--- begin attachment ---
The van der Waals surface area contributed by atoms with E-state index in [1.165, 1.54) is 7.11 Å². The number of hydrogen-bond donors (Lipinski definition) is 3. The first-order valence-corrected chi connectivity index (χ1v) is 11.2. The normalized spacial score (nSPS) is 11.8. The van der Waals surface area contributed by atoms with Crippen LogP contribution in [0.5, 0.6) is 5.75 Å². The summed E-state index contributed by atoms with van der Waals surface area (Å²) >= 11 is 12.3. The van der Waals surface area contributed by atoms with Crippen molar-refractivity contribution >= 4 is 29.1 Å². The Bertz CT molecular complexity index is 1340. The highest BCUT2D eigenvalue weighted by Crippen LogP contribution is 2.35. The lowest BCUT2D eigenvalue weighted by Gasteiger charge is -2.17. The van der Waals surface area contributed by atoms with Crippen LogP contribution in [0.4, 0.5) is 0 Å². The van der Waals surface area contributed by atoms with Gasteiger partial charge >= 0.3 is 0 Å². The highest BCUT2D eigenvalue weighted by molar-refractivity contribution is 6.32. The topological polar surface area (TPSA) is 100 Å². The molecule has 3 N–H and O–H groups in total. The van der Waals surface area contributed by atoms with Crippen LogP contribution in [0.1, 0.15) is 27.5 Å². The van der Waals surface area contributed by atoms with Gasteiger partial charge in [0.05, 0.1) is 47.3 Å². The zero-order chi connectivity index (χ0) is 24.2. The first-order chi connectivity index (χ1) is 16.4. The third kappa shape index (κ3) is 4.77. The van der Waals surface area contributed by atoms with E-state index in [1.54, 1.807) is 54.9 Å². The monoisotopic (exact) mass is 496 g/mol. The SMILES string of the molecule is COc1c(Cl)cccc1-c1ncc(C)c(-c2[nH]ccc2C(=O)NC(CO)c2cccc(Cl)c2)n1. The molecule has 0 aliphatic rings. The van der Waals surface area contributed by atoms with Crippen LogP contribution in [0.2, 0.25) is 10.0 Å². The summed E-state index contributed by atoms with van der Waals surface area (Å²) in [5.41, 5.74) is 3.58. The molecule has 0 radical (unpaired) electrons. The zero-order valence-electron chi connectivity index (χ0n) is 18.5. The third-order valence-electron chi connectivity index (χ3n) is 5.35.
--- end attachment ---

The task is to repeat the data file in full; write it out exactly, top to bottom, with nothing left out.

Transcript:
The van der Waals surface area contributed by atoms with E-state index in [1.165, 1.54) is 7.11 Å². The number of hydrogen-bond donors (Lipinski definition) is 3. The first-order valence-corrected chi connectivity index (χ1v) is 11.2. The normalized spacial score (nSPS) is 11.8. The van der Waals surface area contributed by atoms with Crippen LogP contribution in [0.5, 0.6) is 5.75 Å². The summed E-state index contributed by atoms with van der Waals surface area (Å²) >= 11 is 12.3. The van der Waals surface area contributed by atoms with Crippen molar-refractivity contribution >= 4 is 29.1 Å². The Bertz CT molecular complexity index is 1340. The highest BCUT2D eigenvalue weighted by Crippen LogP contribution is 2.35. The lowest BCUT2D eigenvalue weighted by Gasteiger charge is -2.17. The van der Waals surface area contributed by atoms with Crippen LogP contribution in [0.4, 0.5) is 0 Å². The van der Waals surface area contributed by atoms with Gasteiger partial charge >= 0.3 is 0 Å². The highest BCUT2D eigenvalue weighted by molar-refractivity contribution is 6.32. The topological polar surface area (TPSA) is 100 Å². The molecule has 3 N–H and O–H groups in total. The van der Waals surface area contributed by atoms with Crippen LogP contribution in [0.1, 0.15) is 27.5 Å². The van der Waals surface area contributed by atoms with Gasteiger partial charge in [0.05, 0.1) is 47.3 Å². The zero-order chi connectivity index (χ0) is 24.2. The first-order chi connectivity index (χ1) is 16.4. The third kappa shape index (κ3) is 4.77. The van der Waals surface area contributed by atoms with E-state index in [1.54, 1.807) is 54.9 Å². The monoisotopic (exact) mass is 496 g/mol. The SMILES string of the molecule is COc1c(Cl)cccc1-c1ncc(C)c(-c2[nH]ccc2C(=O)NC(CO)c2cccc(Cl)c2)n1. The molecule has 0 aliphatic rings. The van der Waals surface area contributed by atoms with Crippen LogP contribution in [0.2, 0.25) is 10.0 Å². The summed E-state index contributed by atoms with van der Waals surface area (Å²) in [5.41, 5.74) is 3.58. The molecule has 0 radical (unpaired) electrons. The zero-order valence-electron chi connectivity index (χ0n) is 18.5. The third-order valence-electron chi connectivity index (χ3n) is 5.35.